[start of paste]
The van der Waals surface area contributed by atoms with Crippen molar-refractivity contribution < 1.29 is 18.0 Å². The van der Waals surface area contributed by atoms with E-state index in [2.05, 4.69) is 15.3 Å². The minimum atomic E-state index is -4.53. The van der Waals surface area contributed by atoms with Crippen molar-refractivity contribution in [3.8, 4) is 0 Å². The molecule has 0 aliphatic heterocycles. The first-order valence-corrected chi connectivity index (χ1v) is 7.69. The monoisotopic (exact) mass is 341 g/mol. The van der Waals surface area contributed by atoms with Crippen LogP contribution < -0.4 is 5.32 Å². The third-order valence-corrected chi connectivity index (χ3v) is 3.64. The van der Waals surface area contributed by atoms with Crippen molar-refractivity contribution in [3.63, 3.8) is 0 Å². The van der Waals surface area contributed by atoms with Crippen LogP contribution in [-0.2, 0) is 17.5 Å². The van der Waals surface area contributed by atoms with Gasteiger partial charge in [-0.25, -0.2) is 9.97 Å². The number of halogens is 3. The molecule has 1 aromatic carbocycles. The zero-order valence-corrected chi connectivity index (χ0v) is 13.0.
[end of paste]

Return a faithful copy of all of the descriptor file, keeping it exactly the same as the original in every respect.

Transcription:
The van der Waals surface area contributed by atoms with Crippen molar-refractivity contribution < 1.29 is 18.0 Å². The van der Waals surface area contributed by atoms with E-state index in [2.05, 4.69) is 15.3 Å². The minimum atomic E-state index is -4.53. The van der Waals surface area contributed by atoms with Crippen molar-refractivity contribution in [3.8, 4) is 0 Å². The molecule has 0 aliphatic heterocycles. The first-order valence-corrected chi connectivity index (χ1v) is 7.69. The monoisotopic (exact) mass is 341 g/mol. The van der Waals surface area contributed by atoms with Crippen LogP contribution < -0.4 is 5.32 Å². The third-order valence-corrected chi connectivity index (χ3v) is 3.64. The van der Waals surface area contributed by atoms with Crippen molar-refractivity contribution in [3.63, 3.8) is 0 Å². The van der Waals surface area contributed by atoms with Crippen LogP contribution in [-0.2, 0) is 17.5 Å². The van der Waals surface area contributed by atoms with Gasteiger partial charge in [-0.25, -0.2) is 9.97 Å². The number of halogens is 3. The molecule has 1 aromatic carbocycles. The zero-order valence-corrected chi connectivity index (χ0v) is 13.0.